Spanish teacher Allison Woetzel remembers her student days at M.A., when some things were a little different. Photo by Jake Frisell.

M.A. then and now

Sophomore, teacher compare notes on life at Minnehaha

For many people it is easy to understand what the Minnehaha was like many years ago. There are articles and stories in class from the teachers who attended M.A. in high school. However, many people don’t know how it was like to be a student at Minnehaha in the past and it is hard to appreciate how similar yet how different only eight years ago was.

Spanish teacher Allison Woetzel, a recent alumna, and sophomore Kaylee Harnack recently compared their student experiences.

“I would wake up at about 7:30 to 8:00 and it would take me around a half an hour to get ready,”said Woetzel. “Then, I would carpool to school with my brother and my best friend, and depending on traffic we would get there around 8:30 to 8:35, so we were pushing it.”

Judging by Harnack’s routine, mornings have stayed hectic for high school students: “I wake up at about 6:30 everyday,” Harnack said, “It takes me 15 to 20 minutes to get ready and 30 to 45 minutes to get to school in my mom’s car.”

These are the two girls’ morning routines, and although very similar, they have subtle differences in the time it takes to get ready and the time it takes to get to school. One similarity between the two is the amount of homework load. When Woetzel was a sophomore, she had about an hour of homework each night and said it was her hardest year for homework. Harnack has a similar amount in her sophomore year. Even though they have the same work load, the classes that gave them the most work are different. Harnack’s class that gave her the most homework is physics, while Woetzel’s were geometry and AP World History.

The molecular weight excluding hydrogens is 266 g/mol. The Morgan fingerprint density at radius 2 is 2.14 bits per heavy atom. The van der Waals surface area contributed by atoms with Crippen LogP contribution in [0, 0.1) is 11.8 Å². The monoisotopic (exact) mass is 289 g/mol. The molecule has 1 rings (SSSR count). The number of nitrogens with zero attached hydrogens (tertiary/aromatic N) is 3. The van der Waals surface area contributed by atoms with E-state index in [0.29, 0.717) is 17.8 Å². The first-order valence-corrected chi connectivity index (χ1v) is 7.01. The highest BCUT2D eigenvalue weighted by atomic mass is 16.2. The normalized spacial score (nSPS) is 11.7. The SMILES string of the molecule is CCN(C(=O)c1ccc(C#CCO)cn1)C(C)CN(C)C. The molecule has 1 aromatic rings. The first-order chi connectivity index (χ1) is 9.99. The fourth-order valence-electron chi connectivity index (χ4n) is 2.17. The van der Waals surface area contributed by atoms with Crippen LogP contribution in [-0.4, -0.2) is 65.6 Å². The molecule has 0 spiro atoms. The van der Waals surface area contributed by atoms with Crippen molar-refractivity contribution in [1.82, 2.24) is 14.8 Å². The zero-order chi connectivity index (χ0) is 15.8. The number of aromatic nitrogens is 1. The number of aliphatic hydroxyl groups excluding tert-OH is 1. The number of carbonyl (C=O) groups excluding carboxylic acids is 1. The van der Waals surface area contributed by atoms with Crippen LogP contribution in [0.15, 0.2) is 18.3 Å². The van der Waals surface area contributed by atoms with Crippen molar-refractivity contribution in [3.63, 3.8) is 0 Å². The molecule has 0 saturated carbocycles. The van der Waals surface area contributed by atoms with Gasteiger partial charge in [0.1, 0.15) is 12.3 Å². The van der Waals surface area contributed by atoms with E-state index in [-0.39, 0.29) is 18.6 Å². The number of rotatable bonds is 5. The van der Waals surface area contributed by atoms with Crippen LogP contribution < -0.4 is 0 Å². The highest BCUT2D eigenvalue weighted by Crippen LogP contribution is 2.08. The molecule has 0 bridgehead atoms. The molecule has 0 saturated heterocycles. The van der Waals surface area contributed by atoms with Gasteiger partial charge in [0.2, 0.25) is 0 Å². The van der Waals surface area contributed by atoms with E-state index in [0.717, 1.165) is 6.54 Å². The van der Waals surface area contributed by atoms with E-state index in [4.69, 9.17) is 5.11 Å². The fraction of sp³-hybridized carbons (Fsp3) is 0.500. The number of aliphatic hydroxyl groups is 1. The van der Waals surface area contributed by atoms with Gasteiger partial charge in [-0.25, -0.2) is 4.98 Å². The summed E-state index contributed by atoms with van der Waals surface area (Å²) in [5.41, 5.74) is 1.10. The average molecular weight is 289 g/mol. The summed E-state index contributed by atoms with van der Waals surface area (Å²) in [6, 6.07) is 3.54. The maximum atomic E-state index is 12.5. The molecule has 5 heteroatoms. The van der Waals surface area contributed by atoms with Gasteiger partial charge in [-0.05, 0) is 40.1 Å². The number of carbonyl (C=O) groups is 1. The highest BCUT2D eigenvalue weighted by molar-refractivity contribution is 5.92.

One thing the Harnack and Woetzel differentiate in is their stance on how the technology of M.A. is affecting the the students. Woetzel believes there are there are both good and bad, but the overall introduction is an overall positive change.

“The technology is a great source for information and a great source of communication whether about grades or homework,” Woetzel said about the benefits of the technology at M.A. “Although it is easier for students to be less organized when they don’t have to learn to keep track of thinks and they never have to write anything down because it will just be ready for the students online.”

Harnack, however, dislikes the technology change. “There are no positive changes to the introduction of technology at M.A, everybody procrastinates more, it’s more unorganized and it leads to worse grades. The technology makes doing homework less efficient and is an overall disadvantage.”

When reflecting on student-teacher relationships, Woetzel appreciates her past experiences. “It’s a great experience to be able to have known the teachers as teachers and to now know them as co-workers and what I found is that even though I didn’t think this in high school, they all turned out to be really cool people, it’s fun working here when you know everybody how they really are as friends, but also with the memories of them when I was younger.”

Although Harnack can’t experience the professional working relationship with her teachers, she can still have the friend and student-teacher relationship with them. ” My teachers are always there for me when I need to talk and they’re also nice and helpful to me whenever I need them,” Harnack said.

Though there are a few differences, there are great memories for both. “I loved all four years of high school and I love my first year back,” said Woetzel.


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